Antibiotic resistance: what is a viable business model? – news

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The Covid-19 pandemic underscored the urgency of developing treatments and vaccines against emerging infections. The opportunity to re -launch antibiotic resistance. But for that, the speakers of the symposium’s second round table Pharmaceuticals
in infectious diseases came to testify to the need to develop a viable business model for manufacturers.

“If France is to be proactive in combating antibiotic resistance in establishing a system for monitoring antibiotic consumption and related resistance, the consequences must be drawn earlier, drew Dr Jean Carlet, honorary president of Alliance against the development of multi-resistant bacteria, and president of the 2015 ministerial task force on the protection of antibiotics, at the opening of the second round table of the colloquium of Pharmaceuticals focused on infectious diseases. But the Covid-19 crisis has alerted citizens of microbial transmission, and antibiotic resistance is now a topic we can talk about, “he said with pleasure. However, the current business model, which associates profits in sales volume, is not an incentive for investment in the industry. “The problem of antibiotic resistance is that to fund the development of new antibiotics we will do everything to ensure that they are not underused”, explains Pierre Dubois, professor of economics at the Toulouse School of Economics, who observes decades of drainage. up the innovation pipeline in this sector.

Low price, low quantity

The equation is not profitable for manufacturers. But there is an urgent need to act, as underlined Philippe Lamoureux, Managing Director of Leem and Vice President of IFPMA: “By 2050, antibiotic resistance could claim up to 10 million victims per year and cost up to 100,000 billion dollars to the Mondial economy. He laments that 43 only antibiotics are currently produced worldwide. “Of the manufacturers who have ventured to develop antibiotics over the past ten years, a third of them are no longer available, sold or even had to change their business model”, he pointed out. he. Awareness is happening and things are changing. 23 pharmaceutical companies, in partnership with the European Investment Bank (EIB), WHO and Wellcome Trust, have invested in the AMR-Action Fund supported by IFPMA. “This is a grant fund. of 1 billion dollars aimed at developing, by 2030, two to four new antibiotics to respond to an unresolved public health problem ” , industrialist report. . After a call for tenders and review of applications by a jury, two preliminary projects were selected: Adaptive Phage Therapeutics (APT), which develops a library of phages, and Venatorx Pharmaceuticals, which develops beta-lactams inhibitors. /beta- lactamases that target drug-resistant Gram-negative bacteria.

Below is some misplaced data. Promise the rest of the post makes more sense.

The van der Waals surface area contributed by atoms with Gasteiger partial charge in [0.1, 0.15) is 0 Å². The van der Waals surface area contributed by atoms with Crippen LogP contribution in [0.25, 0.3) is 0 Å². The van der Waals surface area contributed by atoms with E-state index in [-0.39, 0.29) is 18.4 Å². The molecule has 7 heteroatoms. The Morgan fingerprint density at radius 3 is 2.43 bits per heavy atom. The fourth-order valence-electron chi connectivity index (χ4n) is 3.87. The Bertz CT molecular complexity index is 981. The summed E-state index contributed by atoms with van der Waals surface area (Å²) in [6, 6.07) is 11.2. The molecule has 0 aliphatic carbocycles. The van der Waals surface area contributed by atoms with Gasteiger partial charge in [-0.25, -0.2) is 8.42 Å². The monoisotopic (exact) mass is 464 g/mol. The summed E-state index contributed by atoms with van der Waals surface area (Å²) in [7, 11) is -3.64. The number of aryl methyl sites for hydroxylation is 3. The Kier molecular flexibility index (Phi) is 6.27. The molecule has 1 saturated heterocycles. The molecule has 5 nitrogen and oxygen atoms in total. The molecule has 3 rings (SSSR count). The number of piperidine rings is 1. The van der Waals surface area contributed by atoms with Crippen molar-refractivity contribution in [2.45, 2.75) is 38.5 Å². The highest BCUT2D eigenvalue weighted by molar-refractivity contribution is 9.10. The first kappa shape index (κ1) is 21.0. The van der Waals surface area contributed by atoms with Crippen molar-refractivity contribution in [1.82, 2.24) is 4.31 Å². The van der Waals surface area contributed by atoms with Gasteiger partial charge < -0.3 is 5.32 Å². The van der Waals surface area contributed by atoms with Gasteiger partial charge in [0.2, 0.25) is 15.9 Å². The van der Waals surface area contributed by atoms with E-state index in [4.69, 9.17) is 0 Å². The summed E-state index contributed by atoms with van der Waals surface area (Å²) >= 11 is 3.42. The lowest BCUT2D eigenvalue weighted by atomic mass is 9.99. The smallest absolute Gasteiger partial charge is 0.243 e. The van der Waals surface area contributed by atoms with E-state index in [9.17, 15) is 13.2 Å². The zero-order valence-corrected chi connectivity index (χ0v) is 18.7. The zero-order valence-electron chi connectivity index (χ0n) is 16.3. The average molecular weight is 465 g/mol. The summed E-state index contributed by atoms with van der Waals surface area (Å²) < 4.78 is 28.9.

Adapt business models

A Van Gerven, Director of the Hospital Division of Pfizer France, agrees with the need for change in the field. Pfizer has three antibiotics in its pipeline, the development of which it wants to undertake over five years. “The group also makes specific alliances,” he said. The levers are the prevention of antibiotic resistance by implementing monitoring and diagnostic tools, promoting good use, and using new economic models. “One of the solutions is to remove the link between revenue and the quantity of products sold,” Pierre Dubois asked. This is called the subscription model, independent of consumption. “It helps attract investment to the industry, but it’s expensive to implement,” he rages. Another solution is to transfer the exclusive patent rights of a newly approved antimicrobial to another product that has already been marketed, from the manufacturer’s portfolio holding the MA or a third party, in any therapeutic area. Experiments that should prove their value as soon as possible.

Juliette Badina

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